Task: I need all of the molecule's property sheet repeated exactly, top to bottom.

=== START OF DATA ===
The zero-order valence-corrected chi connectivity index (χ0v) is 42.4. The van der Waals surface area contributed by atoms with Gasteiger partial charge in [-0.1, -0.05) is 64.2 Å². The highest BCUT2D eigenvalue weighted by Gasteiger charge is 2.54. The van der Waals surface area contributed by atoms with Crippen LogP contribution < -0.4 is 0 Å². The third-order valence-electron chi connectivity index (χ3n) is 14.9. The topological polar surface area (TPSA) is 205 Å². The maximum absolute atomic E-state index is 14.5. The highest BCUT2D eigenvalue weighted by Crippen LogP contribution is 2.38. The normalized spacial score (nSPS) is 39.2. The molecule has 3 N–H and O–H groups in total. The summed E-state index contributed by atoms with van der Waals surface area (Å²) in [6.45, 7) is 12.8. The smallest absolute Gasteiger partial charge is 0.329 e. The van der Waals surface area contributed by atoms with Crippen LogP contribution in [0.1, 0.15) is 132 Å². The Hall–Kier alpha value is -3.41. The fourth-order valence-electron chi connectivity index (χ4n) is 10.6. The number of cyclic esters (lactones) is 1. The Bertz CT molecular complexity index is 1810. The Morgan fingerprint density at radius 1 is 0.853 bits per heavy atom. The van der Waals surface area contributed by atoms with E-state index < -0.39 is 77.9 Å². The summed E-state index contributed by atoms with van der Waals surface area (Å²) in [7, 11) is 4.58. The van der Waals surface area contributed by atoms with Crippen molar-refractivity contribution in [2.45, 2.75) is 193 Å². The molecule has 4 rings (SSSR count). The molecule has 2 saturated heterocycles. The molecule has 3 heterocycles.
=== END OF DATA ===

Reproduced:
The zero-order valence-corrected chi connectivity index (χ0v) is 42.4. The van der Waals surface area contributed by atoms with Gasteiger partial charge in [-0.1, -0.05) is 64.2 Å². The highest BCUT2D eigenvalue weighted by Gasteiger charge is 2.54. The van der Waals surface area contributed by atoms with Crippen LogP contribution < -0.4 is 0 Å². The third-order valence-electron chi connectivity index (χ3n) is 14.9. The topological polar surface area (TPSA) is 205 Å². The maximum absolute atomic E-state index is 14.5. The highest BCUT2D eigenvalue weighted by Crippen LogP contribution is 2.38. The normalized spacial score (nSPS) is 39.2. The molecule has 3 N–H and O–H groups in total. The summed E-state index contributed by atoms with van der Waals surface area (Å²) in [6.45, 7) is 12.8. The smallest absolute Gasteiger partial charge is 0.329 e. The van der Waals surface area contributed by atoms with Crippen LogP contribution in [0.1, 0.15) is 132 Å². The Hall–Kier alpha value is -3.41. The fourth-order valence-electron chi connectivity index (χ4n) is 10.6. The number of cyclic esters (lactones) is 1. The Bertz CT molecular complexity index is 1810. The Morgan fingerprint density at radius 1 is 0.853 bits per heavy atom. The van der Waals surface area contributed by atoms with E-state index < -0.39 is 77.9 Å². The summed E-state index contributed by atoms with van der Waals surface area (Å²) in [7, 11) is 4.58. The van der Waals surface area contributed by atoms with Crippen molar-refractivity contribution in [2.45, 2.75) is 193 Å². The molecule has 4 rings (SSSR count). The molecule has 2 saturated heterocycles. The molecule has 3 heterocycles.